“SIGNIFICANT disruption” was caused at a Littlehampton school yesterday (Wednesday, April 17) as dozens of teachers went on strike in response to a growing row over working conditions.
A picket line was formed at the Fitzalan Road entrance of The Littlehampton Academy as teaching staff staged a rally in an attempt to voice their mounting concerns over what they claim is an “oppressive” Big Brother-style regime of regular staff inspections.
A total of 43 out of the academy’s 123 teachers took part in the morning action, which was called by both the National Union of Teachers (NUT) and the NASUWT union, which together represent around 75 per cent of staff at the school.
A spokeswoman from the NASUWT said many teachers were being forced to face around 45 Ofsted-style inspections, by leading figures at the academy, every year – which far exceeds the suggested national framework of just three per annum, suggested by the Government.
However, this is something the school’s principal Steve Jewell has disputed, saying he was “surprised” at the figure, and pointing out that a recent assessment at the academy, between September and April, showed the average amount of inspections per teacher was around six.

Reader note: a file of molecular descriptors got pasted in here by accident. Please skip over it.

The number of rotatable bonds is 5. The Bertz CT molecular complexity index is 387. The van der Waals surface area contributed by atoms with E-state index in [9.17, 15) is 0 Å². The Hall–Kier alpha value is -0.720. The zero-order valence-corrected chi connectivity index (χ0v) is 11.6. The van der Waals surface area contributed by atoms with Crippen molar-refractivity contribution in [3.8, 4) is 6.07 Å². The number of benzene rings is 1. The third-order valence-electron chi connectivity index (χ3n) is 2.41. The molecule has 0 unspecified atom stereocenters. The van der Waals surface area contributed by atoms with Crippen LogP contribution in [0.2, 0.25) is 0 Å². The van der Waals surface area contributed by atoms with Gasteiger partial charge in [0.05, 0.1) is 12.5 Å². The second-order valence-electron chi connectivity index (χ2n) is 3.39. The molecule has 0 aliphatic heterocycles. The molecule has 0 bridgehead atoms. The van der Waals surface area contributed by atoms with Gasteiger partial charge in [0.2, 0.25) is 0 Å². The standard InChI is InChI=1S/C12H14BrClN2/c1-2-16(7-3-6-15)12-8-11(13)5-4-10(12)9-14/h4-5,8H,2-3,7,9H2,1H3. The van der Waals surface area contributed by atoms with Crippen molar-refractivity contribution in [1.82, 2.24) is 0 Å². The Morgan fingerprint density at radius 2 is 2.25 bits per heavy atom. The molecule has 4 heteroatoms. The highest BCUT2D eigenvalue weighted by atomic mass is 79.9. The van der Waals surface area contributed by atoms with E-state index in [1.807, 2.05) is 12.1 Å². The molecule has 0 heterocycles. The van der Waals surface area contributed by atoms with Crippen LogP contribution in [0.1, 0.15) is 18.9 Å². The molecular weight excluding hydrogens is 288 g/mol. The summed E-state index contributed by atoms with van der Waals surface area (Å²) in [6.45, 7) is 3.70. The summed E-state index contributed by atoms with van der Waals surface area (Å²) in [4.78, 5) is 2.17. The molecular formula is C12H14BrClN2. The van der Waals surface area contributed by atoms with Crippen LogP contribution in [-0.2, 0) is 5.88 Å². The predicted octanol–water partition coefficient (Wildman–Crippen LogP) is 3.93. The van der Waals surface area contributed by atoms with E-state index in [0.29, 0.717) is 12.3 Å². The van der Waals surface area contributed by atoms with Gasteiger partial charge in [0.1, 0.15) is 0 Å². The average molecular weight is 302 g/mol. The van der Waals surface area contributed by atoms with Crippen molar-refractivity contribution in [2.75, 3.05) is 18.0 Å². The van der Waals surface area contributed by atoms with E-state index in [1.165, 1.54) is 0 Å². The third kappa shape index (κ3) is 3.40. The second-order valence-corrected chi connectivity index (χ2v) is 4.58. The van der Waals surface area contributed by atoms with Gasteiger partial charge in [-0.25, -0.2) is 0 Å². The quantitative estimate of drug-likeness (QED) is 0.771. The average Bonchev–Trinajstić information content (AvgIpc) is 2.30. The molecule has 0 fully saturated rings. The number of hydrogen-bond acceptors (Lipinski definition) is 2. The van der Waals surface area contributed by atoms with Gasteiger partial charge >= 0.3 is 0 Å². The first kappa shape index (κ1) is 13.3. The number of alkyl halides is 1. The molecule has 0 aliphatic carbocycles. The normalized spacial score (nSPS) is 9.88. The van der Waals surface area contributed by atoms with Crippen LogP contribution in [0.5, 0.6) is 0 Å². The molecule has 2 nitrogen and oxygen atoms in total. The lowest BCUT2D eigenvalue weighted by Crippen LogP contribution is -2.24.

Maggie Bremner, the south’s regional organiser for the NASUWT, said: “You cannot teach under that kind of stress. It’s like having someone constantly over your shoulder nagging you.
“Teachers need to be able to have the flexibility to teach. They need to be able to find creative solutions to help their students.
“The method employed by the management team at the school is far too oppressive and doesn’t allow teachers here the flexibility to do what they do best.”
Teachers face 10-minute inspections by members of the school’s “Quality Assurance Team”, a combination of management staff and subject leaders.
However, the key subjects of English, maths and science have been hardest hit, with some teachers claiming that in a single lesson, one member of staff could face up to three inspections from three different people.
Mr Jewell said that he was “disappointed” by the action as it had caused a “significant level of disruption” to learning at the school.
He said he was willing to listen to the demands of those on strike but added that the school needed to continue its work in driving up standards. “Since opening we have raised standards at the academy significantly, however, there is no room for complacency and there is still much more to be done in order to provide the standard of education our students deserve.
“Our priority always has been and remains to provide outstanding education in a nurturing environment for the young people of Littlehampton.”
David Thomas, West Sussex secretary of the NUT, promised more action would follow, with up to five more days of strikes if concerns were not listened to.